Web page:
Seizure classification in dogs from a nonreferral-based population

Michael Podell From the Department of Veterinary Clinical Sciences, College of Veterinary Medicine, The Ohio State University, Columbus, OH 43210 (Podell, Fenner), and Children's Hospital Research Foundation, The Ohio State University, Columbus, OH 43205 (Powers).

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William R. Fenner From the Department of Veterinary Clinical Sciences, College of Veterinary Medicine, The Ohio State University, Columbus, OH 43210 (Podell, Fenner), and Children's Hospital Research Foundation, The Ohio State University, Columbus, OH 43205 (Powers).

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Jean D. Powers From the Department of Veterinary Clinical Sciences, College of Veterinary Medicine, The Ohio State University, Columbus, OH 43210 (Podell, Fenner), and Children's Hospital Research Foundation, The Ohio State University, Columbus, OH 43205 (Powers).

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Summary

On initial evaluation for onset of seizure disorders at nonreferral veterinary practices, 50 previously healthy dogs were enrolled in a study to determine the probability of identifying a specific cause for the seizures. Treatment was not administered prior to entry of dogs in the study. On the basis of antemortem and postmortem test results, 22 dogs (44%) were classified as having primary epileptic seizures (pes; idiopathic or without identifiable cause), 23 (46%) had secondary epileptic seizures (ses; identifiable intracranial cause), and 5 (10%) had reactive epileptic seizures (res; metabolic or transient noxious cause). Forty-one dogs (82%) had 2 or more seizures before evaluation, with 37 (90%) of these dogs classified as having epilepsy on the basis of an underlying chronic brain disorder. For these 41 dogs, 17 (41%) had pes, 20 (49%) had ses, and 4 (10%) had res. Among the 9 dogs (18%) with nonrecurring seizures, 5 had pes, 3 had ses, and 1 had res. Generalized seizures were the most common first-observed seizure type associated with all etiologic classifications in all dogs with recurring and nonrecurring seizures.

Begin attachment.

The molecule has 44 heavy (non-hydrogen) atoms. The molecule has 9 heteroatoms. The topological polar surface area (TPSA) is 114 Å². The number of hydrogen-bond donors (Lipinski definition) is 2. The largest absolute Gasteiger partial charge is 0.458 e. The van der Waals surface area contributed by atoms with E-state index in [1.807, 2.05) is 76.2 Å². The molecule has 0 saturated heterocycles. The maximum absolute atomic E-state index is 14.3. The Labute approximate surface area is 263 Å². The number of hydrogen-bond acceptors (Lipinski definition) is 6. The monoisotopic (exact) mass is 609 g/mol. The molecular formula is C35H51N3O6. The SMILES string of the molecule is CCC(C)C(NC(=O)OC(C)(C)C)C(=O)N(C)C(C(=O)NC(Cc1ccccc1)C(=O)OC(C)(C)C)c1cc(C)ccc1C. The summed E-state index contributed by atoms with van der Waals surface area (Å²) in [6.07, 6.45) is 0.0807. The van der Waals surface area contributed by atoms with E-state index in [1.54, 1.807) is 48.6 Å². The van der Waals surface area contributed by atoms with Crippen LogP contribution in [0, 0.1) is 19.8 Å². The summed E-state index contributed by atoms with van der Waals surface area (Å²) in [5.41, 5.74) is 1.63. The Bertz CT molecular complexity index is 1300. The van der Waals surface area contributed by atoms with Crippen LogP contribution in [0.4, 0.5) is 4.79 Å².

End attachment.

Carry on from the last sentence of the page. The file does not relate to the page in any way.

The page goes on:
Diagnosis of ses was statistically more probable when the dog was less than 1 or more than 7 years old at the first seizure, when the first seizure was a partial seizure, or when the first seizure occurred between midnight and 8 am. A diagnosis of res was statistically more probable only when the interval between the first and second seizure was brief (≤ 4 weeks). A diagnosis of pes was statistically more probable when the dog was between 1 and 5 years of age at the first seizure, when the dog was a large breed (> 15 kg), when the seizure occurred between 8 am and midnight, or when the interval between the first and second seizure was long (> 4 weeks).

Summary

On initial evaluation for onset of seizure disorders at nonreferral veterinary practices, 50 previously healthy dogs were enrolled in a study to determine the probability of identifying a specific cause for the seizures. Treatment was not administered prior to entry of dogs in the study. On the basis of antemortem and postmortem test results, 22 dogs (44%) were classified as having primary epileptic seizures (pes; idiopathic or without identifiable cause), 23 (46%) had secondary epileptic seizures (ses; identifiable intracranial cause), and 5 (10%) had reactive epileptic seizures (res; metabolic or transient noxious cause). Forty-one dogs (82%) had 2 or more seizures before evaluation, with 37 (90%) of these dogs classified as having epilepsy on the basis of an underlying chronic brain disorder. For these 41 dogs, 17 (41%) had pes, 20 (49%) had ses, and 4 (10%) had res. Among the 9 dogs (18%) with nonrecurring seizures, 5 had pes, 3 had ses, and 1 had res. Generalized seizures were the most common first-observed seizure type associated with all etiologic classifications in all dogs with recurring and nonrecurring seizures.

Diagnosis of ses was statistically more probable when the dog was less than 1 or more than 7 years old at the first seizure, when the first seizure was a partial seizure, or when the first seizure occurred between midnight and 8 am. A diagnosis of res was statistically more probable only when the interval between the first and second seizure was brief (≤ 4 weeks). A diagnosis of pes was statistically more probable when the dog was between 1 and 5 years of age at the first seizure, when the dog was a large breed (> 15 kg), when the seizure occurred between 8 am and midnight, or when the interval between the first and second seizure was long (> 4 weeks).

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